Environmental Conservation Board (ECB)


The Purpose of the Environmental Conservation Board

By providing an environmental perspective on site plans and variance requests for properties with significant natural resources, as well as local laws, consultant studies, comprehensive plans, stewardship of natural areas, and other issues, the Environmental Conservation Board contributes to local land use decision-making, conservation, and quality of life for residents in the community.

Natural Resource Protection News

With the arrival of spring, it’s time again to be on the lookout for invasive species. The Spotted Lantern Fly (SLF) has not been reported in Ontario county although did make an appearance in Ithaca and we can anticipate a need for ongoing vigilance in monitoring given its potential for serious damage to our orchards and vineyards.  A favorite host for SLF is the Tree of Heaven (Ailanthus altissima).  Its characteristics makes it easy to identify: https://extension.psu.edu/tree-of-heaven  Tree of Heaven is found throughout our town (and everywhere else).  Property owners would be wise to remove it, but it’s a more involved process than just cutting down the vegetation. TOH has vigorous root suckering resulting in sprouting about the stump you leave – and more trees than you started out with!  Proper management is covered in this Penn State video: https://www.youtube.com/watch?v=AKLW2TXS1jg

The Gypsy Moth (Lymantria dispar dispar) has a new name -- Spongy Moth.  The wet weather we experienced last summer encouraged the development of certain fungus and viruses which are natural enemies of the Spongy Moth caterpillars.  There appears to be considerably fewer egg masses deposited by the caterpillars and we can hope for less damage to our trees than previously experienced.  Spongy moth infestations are cyclical and we can anticipate a future visit, but hopefully not for some time.  

Oak Wilt, caused by yet another invasive species, this time in the form of a fungus (Bretziella fagacearum), has affected oak trees in our town. It is similar in its action to Dutch Elm Disease and Chestnut blight which devastated our forests previously. It is thought that the fungus is transmitted by beetles and other insects attracted to sap coming out of infected trees. It is therefore recommended that any pruning of oak trees occur during the winter months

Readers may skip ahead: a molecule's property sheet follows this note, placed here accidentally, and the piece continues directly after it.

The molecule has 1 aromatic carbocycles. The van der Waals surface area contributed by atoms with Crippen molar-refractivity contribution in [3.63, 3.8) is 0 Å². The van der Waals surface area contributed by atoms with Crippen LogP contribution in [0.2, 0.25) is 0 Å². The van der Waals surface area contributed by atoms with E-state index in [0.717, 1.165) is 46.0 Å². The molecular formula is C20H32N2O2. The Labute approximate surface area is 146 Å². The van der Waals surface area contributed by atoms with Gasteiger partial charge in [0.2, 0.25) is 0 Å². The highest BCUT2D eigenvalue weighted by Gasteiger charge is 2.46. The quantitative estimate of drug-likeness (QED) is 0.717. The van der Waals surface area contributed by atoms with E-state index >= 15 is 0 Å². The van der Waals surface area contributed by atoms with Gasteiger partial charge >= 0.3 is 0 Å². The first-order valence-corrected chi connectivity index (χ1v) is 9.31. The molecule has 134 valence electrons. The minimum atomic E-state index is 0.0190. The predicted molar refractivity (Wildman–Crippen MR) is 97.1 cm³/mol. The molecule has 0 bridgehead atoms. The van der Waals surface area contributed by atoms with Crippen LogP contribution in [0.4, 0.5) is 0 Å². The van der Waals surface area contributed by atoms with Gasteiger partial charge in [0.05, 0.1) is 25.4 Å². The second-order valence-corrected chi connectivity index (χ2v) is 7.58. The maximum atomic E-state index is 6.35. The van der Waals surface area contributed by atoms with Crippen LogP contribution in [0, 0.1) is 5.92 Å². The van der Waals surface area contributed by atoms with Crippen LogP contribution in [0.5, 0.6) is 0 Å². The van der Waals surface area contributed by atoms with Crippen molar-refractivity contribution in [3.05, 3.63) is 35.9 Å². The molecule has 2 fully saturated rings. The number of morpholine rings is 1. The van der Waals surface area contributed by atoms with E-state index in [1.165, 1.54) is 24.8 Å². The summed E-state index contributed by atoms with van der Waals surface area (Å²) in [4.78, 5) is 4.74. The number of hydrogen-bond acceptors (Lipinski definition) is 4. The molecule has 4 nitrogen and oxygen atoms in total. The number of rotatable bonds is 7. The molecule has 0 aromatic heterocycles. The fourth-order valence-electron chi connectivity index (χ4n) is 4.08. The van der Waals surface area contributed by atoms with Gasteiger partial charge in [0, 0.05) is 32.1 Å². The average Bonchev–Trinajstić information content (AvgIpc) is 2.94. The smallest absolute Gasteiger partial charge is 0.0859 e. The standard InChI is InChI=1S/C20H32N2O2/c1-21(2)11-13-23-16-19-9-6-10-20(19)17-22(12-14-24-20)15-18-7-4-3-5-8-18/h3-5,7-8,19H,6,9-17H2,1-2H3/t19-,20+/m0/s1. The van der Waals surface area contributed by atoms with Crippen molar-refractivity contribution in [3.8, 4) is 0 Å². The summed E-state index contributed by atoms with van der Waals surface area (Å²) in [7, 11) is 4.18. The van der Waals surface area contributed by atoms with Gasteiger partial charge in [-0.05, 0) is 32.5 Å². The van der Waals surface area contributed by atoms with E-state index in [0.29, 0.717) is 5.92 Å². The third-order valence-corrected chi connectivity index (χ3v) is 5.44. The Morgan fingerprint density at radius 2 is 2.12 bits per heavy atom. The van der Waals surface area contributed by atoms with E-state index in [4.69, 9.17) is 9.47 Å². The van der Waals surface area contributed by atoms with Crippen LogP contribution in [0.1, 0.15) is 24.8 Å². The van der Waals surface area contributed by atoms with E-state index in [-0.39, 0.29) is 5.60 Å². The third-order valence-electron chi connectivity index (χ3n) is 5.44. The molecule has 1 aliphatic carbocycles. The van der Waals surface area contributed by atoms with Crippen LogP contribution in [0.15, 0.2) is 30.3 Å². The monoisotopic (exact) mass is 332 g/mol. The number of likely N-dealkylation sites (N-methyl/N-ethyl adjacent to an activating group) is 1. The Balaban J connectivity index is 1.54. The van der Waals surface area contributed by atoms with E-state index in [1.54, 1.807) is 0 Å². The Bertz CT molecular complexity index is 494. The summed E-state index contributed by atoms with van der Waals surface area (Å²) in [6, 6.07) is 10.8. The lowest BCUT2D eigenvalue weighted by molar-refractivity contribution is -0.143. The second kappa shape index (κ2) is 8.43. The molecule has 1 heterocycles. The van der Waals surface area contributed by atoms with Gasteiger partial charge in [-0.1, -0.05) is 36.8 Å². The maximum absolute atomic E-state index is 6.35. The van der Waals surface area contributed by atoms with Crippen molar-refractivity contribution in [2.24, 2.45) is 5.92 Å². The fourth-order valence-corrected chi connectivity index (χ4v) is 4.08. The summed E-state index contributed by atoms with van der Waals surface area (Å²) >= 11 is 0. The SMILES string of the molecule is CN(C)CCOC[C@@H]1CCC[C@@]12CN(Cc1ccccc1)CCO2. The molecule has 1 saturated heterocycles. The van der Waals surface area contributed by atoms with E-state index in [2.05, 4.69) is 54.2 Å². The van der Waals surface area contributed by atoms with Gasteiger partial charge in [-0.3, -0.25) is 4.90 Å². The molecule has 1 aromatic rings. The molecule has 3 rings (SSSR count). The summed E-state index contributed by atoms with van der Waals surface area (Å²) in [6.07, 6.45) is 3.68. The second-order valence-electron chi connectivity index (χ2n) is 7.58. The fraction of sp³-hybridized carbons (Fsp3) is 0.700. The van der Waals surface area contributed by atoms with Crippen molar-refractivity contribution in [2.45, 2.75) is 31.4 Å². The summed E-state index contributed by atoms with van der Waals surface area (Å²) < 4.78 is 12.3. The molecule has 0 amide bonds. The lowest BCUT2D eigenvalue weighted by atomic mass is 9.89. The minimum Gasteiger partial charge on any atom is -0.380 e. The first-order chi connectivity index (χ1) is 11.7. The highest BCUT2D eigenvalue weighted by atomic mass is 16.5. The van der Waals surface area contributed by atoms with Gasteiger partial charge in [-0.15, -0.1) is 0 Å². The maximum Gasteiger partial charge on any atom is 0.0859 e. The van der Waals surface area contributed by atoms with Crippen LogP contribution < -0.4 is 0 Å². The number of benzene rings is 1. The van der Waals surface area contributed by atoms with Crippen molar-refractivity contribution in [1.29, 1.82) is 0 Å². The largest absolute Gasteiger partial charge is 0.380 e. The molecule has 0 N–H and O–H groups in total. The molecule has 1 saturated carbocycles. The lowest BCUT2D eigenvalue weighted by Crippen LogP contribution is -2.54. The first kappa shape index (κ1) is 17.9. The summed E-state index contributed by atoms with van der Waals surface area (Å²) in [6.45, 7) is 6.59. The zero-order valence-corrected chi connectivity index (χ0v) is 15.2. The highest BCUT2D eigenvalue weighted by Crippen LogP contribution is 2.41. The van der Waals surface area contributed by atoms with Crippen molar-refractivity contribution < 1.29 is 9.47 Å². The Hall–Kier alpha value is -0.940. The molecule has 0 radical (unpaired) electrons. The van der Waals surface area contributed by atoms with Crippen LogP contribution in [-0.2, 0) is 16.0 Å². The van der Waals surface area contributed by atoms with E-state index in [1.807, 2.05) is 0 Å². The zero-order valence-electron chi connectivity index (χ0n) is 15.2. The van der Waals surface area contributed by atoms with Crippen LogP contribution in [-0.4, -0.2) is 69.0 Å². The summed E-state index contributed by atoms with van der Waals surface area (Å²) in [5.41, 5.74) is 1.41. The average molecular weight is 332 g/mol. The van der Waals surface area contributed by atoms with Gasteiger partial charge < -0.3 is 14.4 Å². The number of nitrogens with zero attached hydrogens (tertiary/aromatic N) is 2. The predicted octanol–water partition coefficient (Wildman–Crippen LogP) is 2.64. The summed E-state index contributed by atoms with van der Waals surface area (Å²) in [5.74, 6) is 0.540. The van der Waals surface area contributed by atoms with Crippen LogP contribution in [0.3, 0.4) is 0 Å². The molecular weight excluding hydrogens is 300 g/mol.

This Month's ECB Article

Wandering the Globe with a Zig Zagging Stride
By Mark Whitmore

Reprinted from: Woodland Health Article from The New York Forest Owner 
A publication of The New York Forest Owners Association (Volume 59 Number 6)

Elm Zigzag Sawfly. Photo credit, New York State department of Agriculture and Markets

Elm Zigzag Sawfly. Photo credit, New York State department of Agriculture and Markets

There is now yet another new invasive forest pest at our doorstep, elm zig zag sawfly, Aproceros leucopoda, or EZZ for short. That is a nice acronym, but having yet another pest arriving in our forests is not. One good lesson to take away from this is that someone first reported it on the iNaturalist phone app in Canada. It was not an expert, but rather an amateur who was concerned about what they saw. This is similar to what happened with the first detection of hemlock woolly adelgid on Lake George, which has led to an effective response to slow the spread of this devastating insect. We need public involvement at this time with invasive pest detection and I hope those reading this article will take note and learn how to use the iMaplnvasives app available here in NY.